This is the second part of a post I wrote last week about being asked to talk about poetry in a philosophy of happiness summer class at Yale. I have to admit that I’ve never taken a philosophy course. My own cognitive style is fuzzy, associative. The idea of weaving together many disparate theories seems daunting. Besides, poetry’s where the money is. Still, I felt that I—that poetry-- could add something to the discussion. I drafted a lecture and indulged my sense of curiosity about the students by making up a brief questionnaire about their own views of happiness throughout the lifespan and across cultures. This was, after all, a group of extremely intelligent undergraduates from across the US, Mexico, and a number of Asian countries.
What role, if any, might culture play in what each student takes away from a course like this? How much influence might exposure to these theories in early adulthood have on the lives of these students over the next 70 years? Though we’ll never know the answer to the second question, I believe that simply asking questions has an impact on people’s thought processes. Call it seeding the clouds.
My questionnaire was optional and anonymous. All students chose to participate and all agreed to my writing about their replies here on Best American Poetry’s blog. Their answers were varied and fascinating. I’ll post a couple of the most interesting replies to each question.
What made you happiest as a child?
“The first moment I realized I was truly alive, that I was part of a vast network of relationships and people. “
“Three pictures in a photo album remind me I spent most of the time naked, wearing a belt and nothing else, playing w/ a brother in the woods. Or pounding nails into a stump my dad gave me.”
What things do you think will make you happy in your eighties?
“Happy children; having striven, stressed and stumbled all my life without regrets of missed opportunity.”
“Continence.” (There’s one in every class.)
Are people with university degrees happier than people without them?
“Yes. They have fewer regrets.”
“No. Actually, people who get higher education are more easily depressed.”
Which is the happiest nation on earth?
“Socialist Western Europe—many natural human fears are mitigated by government aid.”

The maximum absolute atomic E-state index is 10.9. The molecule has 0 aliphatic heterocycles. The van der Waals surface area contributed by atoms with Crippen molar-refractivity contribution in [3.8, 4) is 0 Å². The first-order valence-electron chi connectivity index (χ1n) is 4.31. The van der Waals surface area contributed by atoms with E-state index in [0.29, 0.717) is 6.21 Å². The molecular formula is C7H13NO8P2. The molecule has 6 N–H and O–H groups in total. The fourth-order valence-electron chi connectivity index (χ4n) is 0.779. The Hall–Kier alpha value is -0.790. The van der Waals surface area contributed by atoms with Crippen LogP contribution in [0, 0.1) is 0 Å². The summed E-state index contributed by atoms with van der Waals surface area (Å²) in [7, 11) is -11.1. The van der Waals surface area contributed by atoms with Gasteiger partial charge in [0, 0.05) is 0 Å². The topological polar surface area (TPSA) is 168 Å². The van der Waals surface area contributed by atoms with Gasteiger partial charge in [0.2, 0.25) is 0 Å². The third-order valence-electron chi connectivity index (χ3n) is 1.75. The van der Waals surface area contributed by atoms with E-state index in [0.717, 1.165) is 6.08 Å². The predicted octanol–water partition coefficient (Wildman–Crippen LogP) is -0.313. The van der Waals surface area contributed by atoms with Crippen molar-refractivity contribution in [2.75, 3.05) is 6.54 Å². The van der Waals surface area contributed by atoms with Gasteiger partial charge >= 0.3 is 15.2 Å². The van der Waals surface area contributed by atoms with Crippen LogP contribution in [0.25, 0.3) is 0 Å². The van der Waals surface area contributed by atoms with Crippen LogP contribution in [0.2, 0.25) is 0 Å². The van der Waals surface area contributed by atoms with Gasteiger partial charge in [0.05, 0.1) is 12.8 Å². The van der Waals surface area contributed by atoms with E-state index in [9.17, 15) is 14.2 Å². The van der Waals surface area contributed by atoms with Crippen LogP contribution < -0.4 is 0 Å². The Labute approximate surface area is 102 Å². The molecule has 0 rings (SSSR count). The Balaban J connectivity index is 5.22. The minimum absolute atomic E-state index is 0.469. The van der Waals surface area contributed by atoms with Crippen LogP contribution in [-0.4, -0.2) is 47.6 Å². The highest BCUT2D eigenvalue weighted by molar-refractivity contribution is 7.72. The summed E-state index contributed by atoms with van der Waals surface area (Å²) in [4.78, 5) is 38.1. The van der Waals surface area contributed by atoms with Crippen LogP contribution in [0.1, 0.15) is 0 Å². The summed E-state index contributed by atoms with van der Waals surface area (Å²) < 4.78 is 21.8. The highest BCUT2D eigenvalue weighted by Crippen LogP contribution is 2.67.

“I’m a patriot, so the United States. It’s the most secure and tolerant. It also has so much pride and vigor. The “American Dream” will never die out.”
“Don’t think it’s likely there’s a happiest nation. If it is so problematic to understand happiness in individuals, what can we say about collectivities?”
Is there anything you learned in the course which might make you a happier person in the future?
“Interestingly, I might not see a significant change in my life after the course. But I feel more assured, after having done through the entire deliberative process.”
“Knowing that not everyone will achieve happiness in their lives—it’s not a given. If I fail to find what society denotes as ‘happiness’, I don’t have to feel guilty about it.”
Reading through these responses left me feeling both reassured by the subtle and complex thinking of the students as well as impressed by what a course in philosophy can do for one’s world-view. It turned out that Professor Vogel had also filled out a questionnaire. On the back of the sheet he wrote something that clarified much of my confusion about philosophy—something which sounded familiar:
“Philosophy is first of all about opening oneself to the complexities and ambiguities, not about ‘nailing things down.’ Still, there is pleasure in feeling you’ve gotten a sense of the lay of the land, that you appreciate what the issues and the interesting questions are.”
It occurred to me that this is what I believe poetry aims to do: it helps us know the world better by giving resonance to its shadows and mysteries. It allows us to give meaning to events; it allows us to sit with a sense of the unknowable.
My profound gratitude to Professor Lawrence Vogel and his students in the philosophy of happiness course.